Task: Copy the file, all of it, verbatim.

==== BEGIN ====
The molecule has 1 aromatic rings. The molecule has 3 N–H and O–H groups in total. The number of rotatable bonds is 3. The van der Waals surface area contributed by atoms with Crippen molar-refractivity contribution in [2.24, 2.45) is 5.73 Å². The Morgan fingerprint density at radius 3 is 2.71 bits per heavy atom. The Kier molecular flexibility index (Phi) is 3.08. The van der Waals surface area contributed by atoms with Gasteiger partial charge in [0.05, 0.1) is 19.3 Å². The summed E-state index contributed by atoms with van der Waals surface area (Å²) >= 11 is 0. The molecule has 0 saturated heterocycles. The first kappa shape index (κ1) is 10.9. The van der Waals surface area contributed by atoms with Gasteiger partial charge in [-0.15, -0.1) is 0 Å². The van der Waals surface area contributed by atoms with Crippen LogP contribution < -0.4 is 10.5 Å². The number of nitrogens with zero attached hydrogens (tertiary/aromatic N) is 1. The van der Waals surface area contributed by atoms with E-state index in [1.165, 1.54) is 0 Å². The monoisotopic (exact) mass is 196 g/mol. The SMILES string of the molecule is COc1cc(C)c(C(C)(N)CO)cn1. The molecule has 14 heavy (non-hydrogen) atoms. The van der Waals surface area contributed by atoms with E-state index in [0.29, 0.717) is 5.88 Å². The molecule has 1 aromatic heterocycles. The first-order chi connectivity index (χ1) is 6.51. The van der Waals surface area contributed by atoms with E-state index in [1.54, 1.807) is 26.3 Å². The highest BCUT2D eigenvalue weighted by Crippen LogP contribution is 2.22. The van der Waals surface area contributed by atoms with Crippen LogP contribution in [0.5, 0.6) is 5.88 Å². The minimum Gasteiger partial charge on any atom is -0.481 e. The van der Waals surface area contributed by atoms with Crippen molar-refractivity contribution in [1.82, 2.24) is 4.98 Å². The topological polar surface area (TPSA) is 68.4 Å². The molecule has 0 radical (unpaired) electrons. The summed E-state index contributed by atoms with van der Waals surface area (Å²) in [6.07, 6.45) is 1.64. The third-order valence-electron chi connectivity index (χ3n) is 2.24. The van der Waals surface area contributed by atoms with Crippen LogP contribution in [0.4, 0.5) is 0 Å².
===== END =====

The molecule has 1 aromatic rings. The molecule has 3 N–H and O–H groups in total. The number of rotatable bonds is 3. The van der Waals surface area contributed by atoms with Crippen molar-refractivity contribution in [2.24, 2.45) is 5.73 Å². The Morgan fingerprint density at radius 3 is 2.71 bits per heavy atom. The Kier molecular flexibility index (Phi) is 3.08. The van der Waals surface area contributed by atoms with Gasteiger partial charge in [0.05, 0.1) is 19.3 Å². The summed E-state index contributed by atoms with van der Waals surface area (Å²) >= 11 is 0. The molecule has 0 saturated heterocycles. The first kappa shape index (κ1) is 10.9. The van der Waals surface area contributed by atoms with Gasteiger partial charge in [-0.15, -0.1) is 0 Å². The van der Waals surface area contributed by atoms with Crippen LogP contribution < -0.4 is 10.5 Å². The number of nitrogens with zero attached hydrogens (tertiary/aromatic N) is 1. The van der Waals surface area contributed by atoms with E-state index in [1.165, 1.54) is 0 Å². The monoisotopic (exact) mass is 196 g/mol. The SMILES string of the molecule is COc1cc(C)c(C(C)(N)CO)cn1. The molecule has 14 heavy (non-hydrogen) atoms. The van der Waals surface area contributed by atoms with E-state index in [0.29, 0.717) is 5.88 Å². The molecule has 1 aromatic heterocycles. The first-order chi connectivity index (χ1) is 6.51. The van der Waals surface area contributed by atoms with E-state index in [1.54, 1.807) is 26.3 Å². The highest BCUT2D eigenvalue weighted by Crippen LogP contribution is 2.22. The van der Waals surface area contributed by atoms with Crippen LogP contribution in [0.5, 0.6) is 5.88 Å². The minimum Gasteiger partial charge on any atom is -0.481 e. The van der Waals surface area contributed by atoms with Crippen molar-refractivity contribution in [1.82, 2.24) is 4.98 Å². The topological polar surface area (TPSA) is 68.4 Å². The molecule has 0 radical (unpaired) electrons. The summed E-state index contributed by atoms with van der Waals surface area (Å²) in [6.07, 6.45) is 1.64. The third-order valence-electron chi connectivity index (χ3n) is 2.24. The van der Waals surface area contributed by atoms with Crippen LogP contribution in [0.4, 0.5) is 0 Å².